He laughed. “I was at the ranch for the Fourth, so thought I’d drop by. Miss Ginger, this is my friend Evelyn Hill. Evelyn, this is Ginger Briscoe, best cook in all of Oklahoma and the most gorgeous woman in the state.”
“Oh, you’re still a sweet talker, I see.” Ginger turned to Evelyn and, though Evelyn had started to extend her hand, she folded her into a hug. “If you’re with Gray, you get a hug from me. Nice to meet you, Evelyn.”
Evelyn blinked and looked surprised. “Nice to meet you too, Ginger . . . Mrs. . . .
“There you go. Now you two must be thirsty. How about some sweet tea? I just made a fresh batch.”
Gray nodded. “That’d be great. Where’s Bill?”
“He’s in the kitchen bothering me while I’m trying to cook. Come on back. He’ll be pleased as punch to see you.”
Gray took Evelyn’s hand and led her down the hall. Yeah, still the same yellow and blue striped wallpaper, still the same dark hardwood floors throughout the house, the same white tile in the kitchen. And everything polished and clean and smelling like lemon oil. It reminded him of home, way more than the ranch ever had.
Ginger looked the same, maybe a little older and a little heftier than the last time he’d seen her. But still sharp and filled with energy.
When they walked into the kitchen, though, his heart sank.
Bill, on the other hand, had changed. He’d lost a considerable amount of weight, his hair was thinner, his skin sallow.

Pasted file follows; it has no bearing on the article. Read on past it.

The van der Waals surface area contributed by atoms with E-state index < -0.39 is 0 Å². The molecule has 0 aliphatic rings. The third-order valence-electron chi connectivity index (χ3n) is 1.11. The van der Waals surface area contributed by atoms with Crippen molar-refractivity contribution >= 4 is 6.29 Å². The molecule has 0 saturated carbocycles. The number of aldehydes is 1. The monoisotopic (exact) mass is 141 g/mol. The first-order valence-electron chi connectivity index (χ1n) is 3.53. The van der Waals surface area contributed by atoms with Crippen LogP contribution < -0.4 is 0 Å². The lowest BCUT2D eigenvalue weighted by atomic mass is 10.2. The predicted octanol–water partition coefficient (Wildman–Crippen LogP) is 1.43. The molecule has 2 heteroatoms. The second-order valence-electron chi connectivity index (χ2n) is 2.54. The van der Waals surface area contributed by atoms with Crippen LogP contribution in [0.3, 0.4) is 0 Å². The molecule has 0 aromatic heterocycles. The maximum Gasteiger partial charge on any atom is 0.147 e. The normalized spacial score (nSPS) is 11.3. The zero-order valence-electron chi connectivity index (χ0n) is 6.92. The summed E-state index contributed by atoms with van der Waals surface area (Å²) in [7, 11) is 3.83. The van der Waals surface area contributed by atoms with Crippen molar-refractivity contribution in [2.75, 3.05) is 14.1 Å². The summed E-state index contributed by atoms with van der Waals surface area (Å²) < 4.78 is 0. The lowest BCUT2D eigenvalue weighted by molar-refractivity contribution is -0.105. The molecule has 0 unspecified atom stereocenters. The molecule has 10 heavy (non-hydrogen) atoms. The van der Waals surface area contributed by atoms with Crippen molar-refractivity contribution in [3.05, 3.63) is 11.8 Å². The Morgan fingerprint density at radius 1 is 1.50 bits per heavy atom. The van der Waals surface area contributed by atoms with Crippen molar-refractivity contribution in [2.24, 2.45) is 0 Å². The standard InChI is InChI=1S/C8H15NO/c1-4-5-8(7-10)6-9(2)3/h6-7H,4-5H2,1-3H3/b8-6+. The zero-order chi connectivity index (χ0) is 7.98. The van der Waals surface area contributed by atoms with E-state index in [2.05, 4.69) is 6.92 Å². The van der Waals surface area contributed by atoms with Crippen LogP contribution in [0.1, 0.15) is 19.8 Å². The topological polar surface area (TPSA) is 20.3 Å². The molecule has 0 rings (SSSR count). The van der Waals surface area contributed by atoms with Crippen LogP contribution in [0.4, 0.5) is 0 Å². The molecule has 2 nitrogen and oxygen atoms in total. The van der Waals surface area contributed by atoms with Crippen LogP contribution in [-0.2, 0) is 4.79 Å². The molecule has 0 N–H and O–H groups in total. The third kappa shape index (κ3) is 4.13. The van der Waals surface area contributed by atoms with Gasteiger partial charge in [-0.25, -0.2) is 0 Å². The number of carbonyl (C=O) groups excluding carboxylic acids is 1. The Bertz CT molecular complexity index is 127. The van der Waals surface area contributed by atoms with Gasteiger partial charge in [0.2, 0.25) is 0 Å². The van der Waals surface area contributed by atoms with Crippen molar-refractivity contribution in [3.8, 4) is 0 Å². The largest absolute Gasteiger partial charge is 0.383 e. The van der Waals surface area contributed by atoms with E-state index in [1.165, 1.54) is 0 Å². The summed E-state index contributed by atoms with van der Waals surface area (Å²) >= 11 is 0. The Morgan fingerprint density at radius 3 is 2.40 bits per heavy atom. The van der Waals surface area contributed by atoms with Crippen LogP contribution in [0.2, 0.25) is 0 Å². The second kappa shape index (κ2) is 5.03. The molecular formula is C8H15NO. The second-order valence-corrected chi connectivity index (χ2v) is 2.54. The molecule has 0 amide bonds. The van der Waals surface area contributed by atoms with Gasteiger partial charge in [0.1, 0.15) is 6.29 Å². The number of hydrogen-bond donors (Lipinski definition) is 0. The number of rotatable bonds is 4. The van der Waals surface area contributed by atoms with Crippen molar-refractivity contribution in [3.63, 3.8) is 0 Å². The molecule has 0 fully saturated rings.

“Well, look who decided to drop by. I thought you forgot our address.” With a wide grin, Bill stood, though not without some effort.
Gray went over and put his arms around him, trying not to tear up at the sight of the man who’d been more of a father to him than his own father. He fought back the tears and forced a smile as the two of them parted.
“Yeah, I know. I’ve been bad about coming to visit, but I’m here now, aren’t I?”
Bill offered up a smile. “Yeah, I guess you are.”
Gray introduced Bill to Evelyn.
“Isn’t she just the prettiest thing I’ve ever seen—aside from my Ginger, of course,”
Bill said, then turned to Gray. “Prettier than most of those floozies I’ve seen you with on TV. This one has class, Gray. You should marry her.”
Evelyn coughed and Gray’s lips curved into a smile. “She’s definitely pretty, and classy.”
“Sit and rest,” Ginger said, putting out two glasses of tea.
“Thank you, Miss Ginger,” Evelyn said.
“And she’s polite, too,” Ginger said.
“So tell me what you’re doing coming all the way out here,” Bill said.
“I had some extra time, and I know it’s been a while since I’ve been back. Besides, I wanted to show Evelyn the campus.”
“Ohhh,” Bill said, winking at Evelyn. “Trying to impress you, is he?”